On August 8, 2023, a wind-whipped wildfire erupted on the island of Maui in Hawai’i. This was the third worst wildfire in America. As of this article’s publishing date, at least 115 have been confirmed dead with about 400 people unaccounted for, and an estimated 2,500 acres of land has been destroyed.
The town of Lahaina was hit the hardest by the fires. Thousands of residents have been displaced, exacerbating Hawai’i’s homelessness problem. It is estimated that the fires caused at least $4 billion in economic damages. It will cost about $5.5 billion to rebuild the island of Maui.
In these tragic circumstances, many countries in Asia have offered to help, pledging financial support and assistance.
South Korea (Republic of Korea):
The government of South Korea has pledged $2 million in humanitarian assistance and emergency relief supplies to Hawai’i following the Maui wildfires. This comes as 2023 marks the 120th anniversary of Korean immigration to the United States, with Hawai’i being the place where Korean immigrants first began to arrive in 1903. South Korea and Hawai’i have had sister-state relations since 1986, partnering with Jeju Island, also famous for being a tourism hotspot.
On August 16, 2023, Lee Seo Young, the Consul-General of the Republic of Korea to Honolulu, delivered the Korean government’s emergency supplies to Lieutenant Governor Sylvia Luke, which included relief items such as bottled water, food, blankets, and generators. Lieutenant Governor Sylvia Luke wrote that “this kind of offer is another sign of the strong ties that exist between the United States and South Korea and an acknowledgment of the 120 years of history between the ROK and Hawai’i”.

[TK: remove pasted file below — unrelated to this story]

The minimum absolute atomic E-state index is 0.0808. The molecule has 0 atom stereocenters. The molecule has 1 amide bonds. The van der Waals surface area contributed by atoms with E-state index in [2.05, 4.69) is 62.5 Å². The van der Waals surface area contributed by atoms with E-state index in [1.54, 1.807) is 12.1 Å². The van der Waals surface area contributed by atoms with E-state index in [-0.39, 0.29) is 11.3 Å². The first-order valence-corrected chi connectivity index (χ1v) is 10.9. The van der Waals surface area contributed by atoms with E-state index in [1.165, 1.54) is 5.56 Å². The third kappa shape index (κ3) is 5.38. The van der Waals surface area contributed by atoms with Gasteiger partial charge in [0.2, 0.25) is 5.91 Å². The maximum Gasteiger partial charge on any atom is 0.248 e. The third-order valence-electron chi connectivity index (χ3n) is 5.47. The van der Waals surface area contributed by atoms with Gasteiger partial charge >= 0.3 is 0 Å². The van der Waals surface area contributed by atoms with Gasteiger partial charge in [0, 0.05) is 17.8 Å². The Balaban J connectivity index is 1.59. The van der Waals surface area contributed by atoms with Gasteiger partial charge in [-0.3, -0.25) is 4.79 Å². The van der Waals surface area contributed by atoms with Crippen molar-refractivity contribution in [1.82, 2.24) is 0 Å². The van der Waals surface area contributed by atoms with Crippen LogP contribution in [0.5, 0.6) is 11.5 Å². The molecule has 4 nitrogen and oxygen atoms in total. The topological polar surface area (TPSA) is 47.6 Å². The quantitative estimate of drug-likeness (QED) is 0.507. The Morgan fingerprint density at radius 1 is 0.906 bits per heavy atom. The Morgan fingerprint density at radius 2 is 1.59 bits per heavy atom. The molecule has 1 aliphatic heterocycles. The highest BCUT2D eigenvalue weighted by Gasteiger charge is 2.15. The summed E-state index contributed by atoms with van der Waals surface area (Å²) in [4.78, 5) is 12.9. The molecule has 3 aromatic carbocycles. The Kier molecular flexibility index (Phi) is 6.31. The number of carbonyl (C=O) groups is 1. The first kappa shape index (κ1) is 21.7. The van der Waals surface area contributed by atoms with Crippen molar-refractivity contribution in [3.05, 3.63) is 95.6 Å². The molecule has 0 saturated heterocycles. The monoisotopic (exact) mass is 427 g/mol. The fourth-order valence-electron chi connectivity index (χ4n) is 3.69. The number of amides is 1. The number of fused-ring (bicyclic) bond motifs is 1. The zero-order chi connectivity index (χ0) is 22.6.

The government of Japan has likewise pledged to give $2 million in humanitarian aid to assist with relief and recovery measures for the victims of the Maui fires. The assistance will be channeled through the American Red Cross and Japan Platform (a Japanese NGO) and is expected to be used for disaster relief efforts based on local needs, including but not limited to evacuation to safe areas, distribution of food, and emotional/psychological support for the victims.
Japan and Hawai’i have also had sister-state relations since 1981 and Hawai’i currently has partnerships with six different Japanese cities. These Japanese cities are Fukuoka, Okinawa, Hiroshima, Ehime, Hokkaido, and Yamaguchi.
Taiwan (Republic of China):
The government of Taiwan has similarly pledged to give $500,000 to assist with relief and reconstruction for the local government and the victims of the Maui fires. This year marks the 30th anniversary of Taiwan and Hawai’i's sister-state relationship, demonstrating the strong people-to-people and cultural ties. Through communication between the Taipei Economic and Cultural Office in Honolulu and the Hawaiian State Government, Taiwan will donate to the Maui Strong Fund to facilitate and ensure that the funds can be directly distributed to those affected by the fires.
The governments of South Korea, Japan, and Taiwan have all expressed their hope for Hawai’i to rebuild and return to daily life as swiftly as possible and have reiterated their deep and staunch relationship with the state of Hawai’i and the United States through their generosity and concern.
Natasha Yotmanee is a participant in the Young Professionals Program at the East-West Center in Washington. She is a student at the College of William & Mary, studying International Relations.